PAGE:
Jenna Diana Pat Minnelli ’16
Fun fact of the day: I don’t like name tags. Yes, that is a bit sugarcoated. And saying that I thoroughly dislike name tags is a bit of an understatement as well. However, freely stating my opinion on those abominable pieces of identification may require the use of my restricted vocabulary, which may–in fact–be frowned upon. We won’t go there. At least not yet.
I am a self-proclaimed socially awkward human being. This being said, in a group setting, I would much rather remain anonymous than have friendly strangers contorting their mouths into devilish grins as they address me as ‘Jennifer’. Please. For the love of God. If you don’t know me, don’t pretend to be my best friend.
Wearing a name tag for a one time shindig is one thing. Wearing a name tag every single day is yet another. Especially in a setting of only five hundred people, where everyone pretty much knows everyone else anyway. And as an addition, I’d like to point out the fact that I can run into just about anyone from my school on the weekends and know who they are, without having to vigorously search for their badge of identification.
The only purpose my name tag seems to accomplish is to haunt me daily with the beady, possessed eyes of my sophomore year school picture. Maybe this was Mercy’s scheme all along. Perhaps this is all just supposed to serve as a constant reminder of my awkward underclassman years. Whatever the case, the emphasis placed on the importance of name tags needed to stop. So, I decided to take matters into my own hands.
I carried out a social experiment.
Last week, my parents went to a dinner downtown, celebrating my dad as one of the honorary members of the Inventors Hall of Fame. I wasn’t invited to the dinner, but I did hear a story or two about the elegant desserts served. This in turn, made me a bit jealous (primarily due to the fact that sweets are the bane of my existence), but I was able to humor myself during the days after the dinner by pretending that I had actually attended. And pretending that I was a different person.
Case in point, my parents had to wear name tags to the event, and I thought it would be a great idea to model them at school. It started out as a harmless joke. In truth, I just wanted to wear the name tag for the car ride in. Just that. Nothing more.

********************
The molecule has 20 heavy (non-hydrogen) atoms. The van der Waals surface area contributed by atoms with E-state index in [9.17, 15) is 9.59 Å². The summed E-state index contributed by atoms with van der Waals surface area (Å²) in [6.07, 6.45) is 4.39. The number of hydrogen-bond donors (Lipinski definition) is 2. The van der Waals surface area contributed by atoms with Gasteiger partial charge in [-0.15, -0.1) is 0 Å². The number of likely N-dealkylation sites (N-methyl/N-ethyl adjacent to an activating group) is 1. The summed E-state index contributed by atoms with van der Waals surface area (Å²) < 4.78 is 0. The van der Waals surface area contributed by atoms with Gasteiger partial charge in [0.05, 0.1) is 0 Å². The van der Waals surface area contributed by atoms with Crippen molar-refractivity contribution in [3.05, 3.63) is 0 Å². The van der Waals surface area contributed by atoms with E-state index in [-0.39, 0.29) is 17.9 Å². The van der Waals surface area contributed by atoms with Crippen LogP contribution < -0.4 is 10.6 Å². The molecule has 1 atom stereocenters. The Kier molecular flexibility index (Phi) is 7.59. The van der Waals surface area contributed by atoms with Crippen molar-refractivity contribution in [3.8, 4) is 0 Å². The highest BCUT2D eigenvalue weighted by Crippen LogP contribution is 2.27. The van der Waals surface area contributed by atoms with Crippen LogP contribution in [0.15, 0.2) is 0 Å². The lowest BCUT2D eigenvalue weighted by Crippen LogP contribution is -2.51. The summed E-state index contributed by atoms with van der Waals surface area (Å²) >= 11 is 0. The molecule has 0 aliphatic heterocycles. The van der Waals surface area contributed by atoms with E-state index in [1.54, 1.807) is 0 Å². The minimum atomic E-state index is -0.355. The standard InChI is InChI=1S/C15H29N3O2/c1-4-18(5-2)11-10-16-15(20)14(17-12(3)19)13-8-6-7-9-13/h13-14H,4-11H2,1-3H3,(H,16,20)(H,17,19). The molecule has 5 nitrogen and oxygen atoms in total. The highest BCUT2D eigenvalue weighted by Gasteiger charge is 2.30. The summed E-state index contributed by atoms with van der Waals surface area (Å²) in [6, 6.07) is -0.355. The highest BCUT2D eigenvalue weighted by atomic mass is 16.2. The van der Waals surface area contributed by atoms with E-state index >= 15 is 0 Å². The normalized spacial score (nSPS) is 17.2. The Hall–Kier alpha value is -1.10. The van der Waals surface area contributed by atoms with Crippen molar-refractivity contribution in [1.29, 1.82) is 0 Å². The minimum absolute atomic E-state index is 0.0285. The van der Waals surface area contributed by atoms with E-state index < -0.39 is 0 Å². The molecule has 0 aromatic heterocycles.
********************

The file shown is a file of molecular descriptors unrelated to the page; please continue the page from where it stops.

When I walked into school without removing the name tag, I saw it as a perfect opportunity to measure the level of importance Mercy truly placed on name tags.
There were a few people here and there that gave me funny looks. Some people asked me why I was wearing the name tag and what the Inventor’s Hall of Fame was. But, for the most part, wearing a different name tag did–in no way–change my identity.
Having a clip with the name ‘Diana’ or ‘Pat’ printed on it did not cause my friends not to recognize me. Sadly, it didn’t put me incognito either. Which was unfortunate, because I was hoping that it would get me out of taking my AP exams. (“Who is this Pat Minnelli? I’m sorry, young man, but you are not registered to take the AP Bio test. In fact, you aren’t even enrolled in this school. You should just go home.”)
My little experiment got a few laughs out of the general public, but not one person told me to take the name tag off. This is disregarding the fact that the Inventor’s Hall of Fame name tags look absolutely nothing like Mercy name tags. And yet, no one told me that I shouldn’t be wearing it. No one was even concerned for my mental well-being either. Could it have been quite possible that I was going through a phase of soul searching and that I truly didn’t know who I was? Come to think of it, what if I legally changed my name? Would it be wrong of me to lead people into denial by continually wearing my Mercy name tag?
But if you still don’t see my point, I will be the first to tell you that I went down to see the Dean of Discipline while wearing my ‘Pat’ name tag. I did it for the social experiment, of course, and all I did was ask one simple, unrelated question to divert her from my illegal name tag. She happily answered the question, while she completely glossed over the name tag. I did see her eye it briefly, but again, not a word was spoken between us on the matter. She didn’t even hint that she knew I was wearing it.
So, as for the time being, I believe we can set the scoreboard to Jenna/Diana/Pat-1, Name tags-0. Until we are able to get more use out of the name tags (other than helping strangers to make you feel uncomfortable), I believe we can all attempt to avoid any stress which may be associated with them.
Oh, and if you were dying to know, the Seniors won the flag football game. 48-18 🙂